By Rosie Niven
On the flats of the Goulburn River in a tin shack barely holding it together, three generations of the Dear family reside: Grandmother Nan Dears, daughter Gladys, and her daughter Dolly. Gladys and Dolly dream of leaving The Flats and moving onto bigger and better things, while Nan resists the change, wanting to stay amongst her community and away from the big city of judgement and bigotry. What results is Rainbow’s End, a beautiful story about hope and resilience from First Nations voices. From Jane Harrison, the writer of acclaimed work Stolen, Rainbow’s End shares with the audience an honest look at what 1950s Australia was like for First Nations people.
Production designer Melanie Liertz presents us with a well-designed set that encapsulates the cramped nature of The Flats were many First Nations people were moved to, giving space for the actors to shine and allowing for a clean transformation when the Dears family are moved to the Rumbalara housing. Apart from a lot of running back and forth for quick cues, the actors work well within the set. However, much of the lighting and sound feels a little jarring. Karen Norris’ lighting and Phil Downing’s sound serve the production well during the naturalistic moments (Downing’s aging effects with the microphone and radio are fantastic), but there are many points where the actors seem to be caught in a dream or a fantasy, and the strong lighting and sound shift during these moments doesn’t serve the scene.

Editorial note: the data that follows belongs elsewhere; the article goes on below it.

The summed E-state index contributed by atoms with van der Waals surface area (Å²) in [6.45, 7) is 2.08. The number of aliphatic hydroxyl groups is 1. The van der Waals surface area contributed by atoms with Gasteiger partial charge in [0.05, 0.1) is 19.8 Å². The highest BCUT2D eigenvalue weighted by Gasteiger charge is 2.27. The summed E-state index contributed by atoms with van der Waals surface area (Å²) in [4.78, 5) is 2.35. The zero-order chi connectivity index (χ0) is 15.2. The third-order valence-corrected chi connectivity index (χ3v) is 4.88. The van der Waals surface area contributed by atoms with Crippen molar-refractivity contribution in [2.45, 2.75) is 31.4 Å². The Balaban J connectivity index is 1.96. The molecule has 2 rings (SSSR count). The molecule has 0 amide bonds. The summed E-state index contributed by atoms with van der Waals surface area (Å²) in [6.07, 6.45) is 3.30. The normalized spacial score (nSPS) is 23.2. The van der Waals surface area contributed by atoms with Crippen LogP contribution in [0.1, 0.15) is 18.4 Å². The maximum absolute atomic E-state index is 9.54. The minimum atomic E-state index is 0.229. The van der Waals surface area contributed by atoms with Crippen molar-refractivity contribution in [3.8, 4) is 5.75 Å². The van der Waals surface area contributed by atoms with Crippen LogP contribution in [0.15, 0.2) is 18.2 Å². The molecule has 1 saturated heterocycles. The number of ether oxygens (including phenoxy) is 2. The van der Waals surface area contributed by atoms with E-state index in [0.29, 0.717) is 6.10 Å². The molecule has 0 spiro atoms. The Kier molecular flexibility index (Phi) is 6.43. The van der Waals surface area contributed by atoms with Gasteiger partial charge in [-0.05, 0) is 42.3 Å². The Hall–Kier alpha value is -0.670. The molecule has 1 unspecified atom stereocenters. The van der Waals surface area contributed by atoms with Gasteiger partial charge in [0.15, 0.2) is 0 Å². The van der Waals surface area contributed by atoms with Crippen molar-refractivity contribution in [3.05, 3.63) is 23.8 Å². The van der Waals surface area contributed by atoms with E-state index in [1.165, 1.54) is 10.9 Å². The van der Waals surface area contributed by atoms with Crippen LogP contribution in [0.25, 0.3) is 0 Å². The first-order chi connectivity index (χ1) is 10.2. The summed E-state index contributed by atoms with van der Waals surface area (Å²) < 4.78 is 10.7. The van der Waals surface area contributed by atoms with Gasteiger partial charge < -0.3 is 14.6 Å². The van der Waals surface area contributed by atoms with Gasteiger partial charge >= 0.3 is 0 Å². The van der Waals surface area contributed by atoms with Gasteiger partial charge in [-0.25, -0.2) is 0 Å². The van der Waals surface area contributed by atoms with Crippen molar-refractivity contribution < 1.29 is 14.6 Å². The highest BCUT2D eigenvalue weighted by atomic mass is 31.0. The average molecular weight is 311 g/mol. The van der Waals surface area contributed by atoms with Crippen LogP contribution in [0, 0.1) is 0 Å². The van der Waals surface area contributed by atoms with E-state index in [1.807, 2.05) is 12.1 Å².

While the ensemble as a whole has weaker moments and feels less than cohesive, it is the younger actors in this that truly shine: Phoebe Grainer as the bubbly Dolly who dreams of leaving The Flats and moving to the city, Lincoln Vickery as the nervous and bumbling Errol that wants Dolly to run away with him, and Dalara Williams as the headstrong Gladys, a woman who refuses to give up the fight for equal rights for First Nations Peoples. Coming from the successes of Blackie Blackie Brown (STC and Malthouse) and Winyanboga Yurringa (Belvoir), it is no shock that Williams’ stage presence is electric, but it is her final speech that is utterly arresting. Speaking directly to the audience, she makes an appeal for White Austrailans to cease the persecution of First Nations Peoples and acknowledge their right to be on this land, and we feel the spotlight turn directly onto us.
Rainbow’s End is an ode to the unsung heroes of First Nations history: the women who worked tirelessly to protect their families and fight back against forced assimilation during the Menzies era. It is also an unapologetic look at what many people had to suffer during that period because of their Aboriginal heritage - many of whom are still impacted by that treatment. At no point does Rainbow’s End shy away from the reality of White Australia and its toxic history, but it also moves away from a story of pure tragedy, remembering those who felt happy and free living on The Flats amongst other Aboriginal families. The strength of this piece definitely comes from its storytelling, and while the tech didn’t seem to match the story, I’m glad to see these voices on the Sydney main stages more and more frequently.
Image Credit: Robert Catto
All opinions and thoughts expressed within reviews on Theatre Travels are those of the writer and not of the company at large.